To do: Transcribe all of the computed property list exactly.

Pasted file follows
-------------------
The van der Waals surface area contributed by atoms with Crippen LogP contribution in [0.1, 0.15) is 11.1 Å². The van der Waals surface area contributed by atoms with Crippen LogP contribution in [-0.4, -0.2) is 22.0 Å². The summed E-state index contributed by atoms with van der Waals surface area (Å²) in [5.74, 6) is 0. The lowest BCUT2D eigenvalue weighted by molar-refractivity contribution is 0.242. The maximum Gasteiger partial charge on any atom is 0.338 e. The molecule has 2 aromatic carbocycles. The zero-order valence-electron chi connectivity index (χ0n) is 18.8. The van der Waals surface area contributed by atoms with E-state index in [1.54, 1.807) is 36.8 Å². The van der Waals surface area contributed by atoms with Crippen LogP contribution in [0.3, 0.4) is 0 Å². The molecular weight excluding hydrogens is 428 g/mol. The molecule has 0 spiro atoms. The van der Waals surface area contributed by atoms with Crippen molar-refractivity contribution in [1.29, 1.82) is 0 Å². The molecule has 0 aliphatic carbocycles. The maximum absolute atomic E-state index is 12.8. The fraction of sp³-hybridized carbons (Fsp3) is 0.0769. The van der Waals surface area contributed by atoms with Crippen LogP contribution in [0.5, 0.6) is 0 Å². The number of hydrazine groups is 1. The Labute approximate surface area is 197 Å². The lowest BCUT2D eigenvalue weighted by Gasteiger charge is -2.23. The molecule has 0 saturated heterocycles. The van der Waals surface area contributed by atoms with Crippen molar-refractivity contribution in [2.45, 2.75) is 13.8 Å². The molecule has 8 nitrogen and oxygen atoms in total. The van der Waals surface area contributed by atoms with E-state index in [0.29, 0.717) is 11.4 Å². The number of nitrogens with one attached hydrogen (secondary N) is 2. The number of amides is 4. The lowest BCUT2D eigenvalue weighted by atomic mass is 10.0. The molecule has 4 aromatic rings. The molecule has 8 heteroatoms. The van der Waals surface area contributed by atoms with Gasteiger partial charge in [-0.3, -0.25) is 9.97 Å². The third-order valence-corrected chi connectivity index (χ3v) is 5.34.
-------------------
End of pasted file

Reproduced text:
The van der Waals surface area contributed by atoms with Crippen LogP contribution in [0.1, 0.15) is 11.1 Å². The van der Waals surface area contributed by atoms with Crippen LogP contribution in [-0.4, -0.2) is 22.0 Å². The summed E-state index contributed by atoms with van der Waals surface area (Å²) in [5.74, 6) is 0. The lowest BCUT2D eigenvalue weighted by molar-refractivity contribution is 0.242. The maximum Gasteiger partial charge on any atom is 0.338 e. The molecule has 2 aromatic carbocycles. The zero-order valence-electron chi connectivity index (χ0n) is 18.8. The van der Waals surface area contributed by atoms with E-state index in [1.54, 1.807) is 36.8 Å². The van der Waals surface area contributed by atoms with Crippen LogP contribution in [0.3, 0.4) is 0 Å². The molecular weight excluding hydrogens is 428 g/mol. The molecule has 0 spiro atoms. The van der Waals surface area contributed by atoms with Crippen molar-refractivity contribution in [1.29, 1.82) is 0 Å². The molecule has 0 aliphatic carbocycles. The maximum absolute atomic E-state index is 12.8. The fraction of sp³-hybridized carbons (Fsp3) is 0.0769. The van der Waals surface area contributed by atoms with Crippen LogP contribution in [0.5, 0.6) is 0 Å². The number of hydrazine groups is 1. The Labute approximate surface area is 197 Å². The lowest BCUT2D eigenvalue weighted by Gasteiger charge is -2.23. The molecule has 0 saturated heterocycles. The van der Waals surface area contributed by atoms with Crippen molar-refractivity contribution in [2.45, 2.75) is 13.8 Å². The molecule has 8 nitrogen and oxygen atoms in total. The van der Waals surface area contributed by atoms with E-state index in [0.29, 0.717) is 11.4 Å². The number of nitrogens with one attached hydrogen (secondary N) is 2. The number of amides is 4. The lowest BCUT2D eigenvalue weighted by atomic mass is 10.0. The molecule has 4 aromatic rings. The molecule has 8 heteroatoms. The van der Waals surface area contributed by atoms with Gasteiger partial charge in [-0.3, -0.25) is 9.97 Å². The third-order valence-corrected chi connectivity index (χ3v) is 5.34.